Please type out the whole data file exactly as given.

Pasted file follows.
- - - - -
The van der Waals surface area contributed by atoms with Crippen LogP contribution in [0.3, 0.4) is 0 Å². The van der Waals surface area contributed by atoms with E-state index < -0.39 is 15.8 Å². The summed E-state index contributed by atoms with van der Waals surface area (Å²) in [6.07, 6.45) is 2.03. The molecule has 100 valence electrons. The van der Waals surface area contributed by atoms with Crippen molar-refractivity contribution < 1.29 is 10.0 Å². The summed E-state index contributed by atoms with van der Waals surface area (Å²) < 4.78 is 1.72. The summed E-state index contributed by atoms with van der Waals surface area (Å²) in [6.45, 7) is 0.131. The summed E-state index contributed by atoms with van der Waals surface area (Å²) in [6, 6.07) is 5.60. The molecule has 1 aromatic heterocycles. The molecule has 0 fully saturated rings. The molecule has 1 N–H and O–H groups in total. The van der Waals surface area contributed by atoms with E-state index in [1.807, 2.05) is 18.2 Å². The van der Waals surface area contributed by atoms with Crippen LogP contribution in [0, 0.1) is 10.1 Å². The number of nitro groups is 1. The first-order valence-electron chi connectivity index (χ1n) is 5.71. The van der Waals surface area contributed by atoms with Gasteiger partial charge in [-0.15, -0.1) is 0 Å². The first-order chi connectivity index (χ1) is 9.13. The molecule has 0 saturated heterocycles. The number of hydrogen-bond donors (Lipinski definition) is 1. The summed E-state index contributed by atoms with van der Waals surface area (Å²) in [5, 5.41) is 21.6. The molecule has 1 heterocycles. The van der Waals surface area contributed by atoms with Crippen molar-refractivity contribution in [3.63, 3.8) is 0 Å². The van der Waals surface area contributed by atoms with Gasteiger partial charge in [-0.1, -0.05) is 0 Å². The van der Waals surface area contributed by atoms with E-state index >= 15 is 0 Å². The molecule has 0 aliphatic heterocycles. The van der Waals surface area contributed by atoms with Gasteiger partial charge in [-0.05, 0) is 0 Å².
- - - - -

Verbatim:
The van der Waals surface area contributed by atoms with Crippen LogP contribution in [0.3, 0.4) is 0 Å². The van der Waals surface area contributed by atoms with E-state index < -0.39 is 15.8 Å². The summed E-state index contributed by atoms with van der Waals surface area (Å²) in [6.07, 6.45) is 2.03. The molecule has 100 valence electrons. The van der Waals surface area contributed by atoms with Crippen molar-refractivity contribution < 1.29 is 10.0 Å². The summed E-state index contributed by atoms with van der Waals surface area (Å²) < 4.78 is 1.72. The summed E-state index contributed by atoms with van der Waals surface area (Å²) in [6.45, 7) is 0.131. The summed E-state index contributed by atoms with van der Waals surface area (Å²) in [6, 6.07) is 5.60. The molecule has 1 aromatic heterocycles. The molecule has 0 fully saturated rings. The molecule has 1 N–H and O–H groups in total. The van der Waals surface area contributed by atoms with E-state index in [1.807, 2.05) is 18.2 Å². The van der Waals surface area contributed by atoms with Crippen LogP contribution in [0, 0.1) is 10.1 Å². The number of nitro groups is 1. The first-order valence-electron chi connectivity index (χ1n) is 5.71. The van der Waals surface area contributed by atoms with Gasteiger partial charge in [-0.15, -0.1) is 0 Å². The first-order chi connectivity index (χ1) is 9.13. The molecule has 0 saturated heterocycles. The number of hydrogen-bond donors (Lipinski definition) is 1. The summed E-state index contributed by atoms with van der Waals surface area (Å²) in [5, 5.41) is 21.6. The molecule has 1 heterocycles. The van der Waals surface area contributed by atoms with Crippen molar-refractivity contribution in [3.63, 3.8) is 0 Å². The van der Waals surface area contributed by atoms with Gasteiger partial charge in [-0.1, -0.05) is 0 Å². The van der Waals surface area contributed by atoms with E-state index >= 15 is 0 Å². The molecule has 0 aliphatic heterocycles. The van der Waals surface area contributed by atoms with Gasteiger partial charge in [-0.05, 0) is 0 Å².